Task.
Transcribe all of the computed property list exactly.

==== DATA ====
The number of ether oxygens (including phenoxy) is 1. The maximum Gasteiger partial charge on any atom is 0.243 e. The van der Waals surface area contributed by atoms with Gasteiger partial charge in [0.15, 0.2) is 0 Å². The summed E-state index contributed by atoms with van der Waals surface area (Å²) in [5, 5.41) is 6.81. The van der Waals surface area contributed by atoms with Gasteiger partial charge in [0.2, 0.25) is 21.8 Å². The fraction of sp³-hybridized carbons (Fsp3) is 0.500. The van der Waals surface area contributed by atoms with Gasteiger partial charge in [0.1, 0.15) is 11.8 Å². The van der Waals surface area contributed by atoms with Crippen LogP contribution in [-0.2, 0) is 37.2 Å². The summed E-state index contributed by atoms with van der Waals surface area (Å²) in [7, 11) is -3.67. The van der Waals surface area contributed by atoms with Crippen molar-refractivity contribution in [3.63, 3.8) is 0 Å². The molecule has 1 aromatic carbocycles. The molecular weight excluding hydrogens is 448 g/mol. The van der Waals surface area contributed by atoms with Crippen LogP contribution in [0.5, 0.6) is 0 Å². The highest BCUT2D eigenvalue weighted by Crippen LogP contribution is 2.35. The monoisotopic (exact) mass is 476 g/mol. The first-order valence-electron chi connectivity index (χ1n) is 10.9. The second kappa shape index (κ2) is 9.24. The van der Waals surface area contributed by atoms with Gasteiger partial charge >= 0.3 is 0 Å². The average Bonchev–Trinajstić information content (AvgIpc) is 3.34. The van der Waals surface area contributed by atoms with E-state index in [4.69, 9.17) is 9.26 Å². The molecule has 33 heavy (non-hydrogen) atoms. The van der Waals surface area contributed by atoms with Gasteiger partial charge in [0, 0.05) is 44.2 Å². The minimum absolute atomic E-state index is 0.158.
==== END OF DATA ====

The number of ether oxygens (including phenoxy) is 1. The maximum Gasteiger partial charge on any atom is 0.243 e. The van der Waals surface area contributed by atoms with Gasteiger partial charge in [0.15, 0.2) is 0 Å². The summed E-state index contributed by atoms with van der Waals surface area (Å²) in [5, 5.41) is 6.81. The van der Waals surface area contributed by atoms with Gasteiger partial charge in [0.2, 0.25) is 21.8 Å². The fraction of sp³-hybridized carbons (Fsp3) is 0.500. The van der Waals surface area contributed by atoms with Gasteiger partial charge in [0.1, 0.15) is 11.8 Å². The van der Waals surface area contributed by atoms with Crippen LogP contribution in [-0.2, 0) is 37.2 Å². The summed E-state index contributed by atoms with van der Waals surface area (Å²) in [7, 11) is -3.67. The van der Waals surface area contributed by atoms with Crippen molar-refractivity contribution in [3.63, 3.8) is 0 Å². The molecule has 1 aromatic carbocycles. The molecular weight excluding hydrogens is 448 g/mol. The van der Waals surface area contributed by atoms with Crippen LogP contribution in [0.5, 0.6) is 0 Å². The highest BCUT2D eigenvalue weighted by Crippen LogP contribution is 2.35. The monoisotopic (exact) mass is 476 g/mol. The first-order valence-electron chi connectivity index (χ1n) is 10.9. The second kappa shape index (κ2) is 9.24. The van der Waals surface area contributed by atoms with Gasteiger partial charge >= 0.3 is 0 Å². The average Bonchev–Trinajstić information content (AvgIpc) is 3.34. The van der Waals surface area contributed by atoms with E-state index in [4.69, 9.17) is 9.26 Å². The molecule has 33 heavy (non-hydrogen) atoms. The van der Waals surface area contributed by atoms with Gasteiger partial charge in [0, 0.05) is 44.2 Å². The minimum absolute atomic E-state index is 0.158.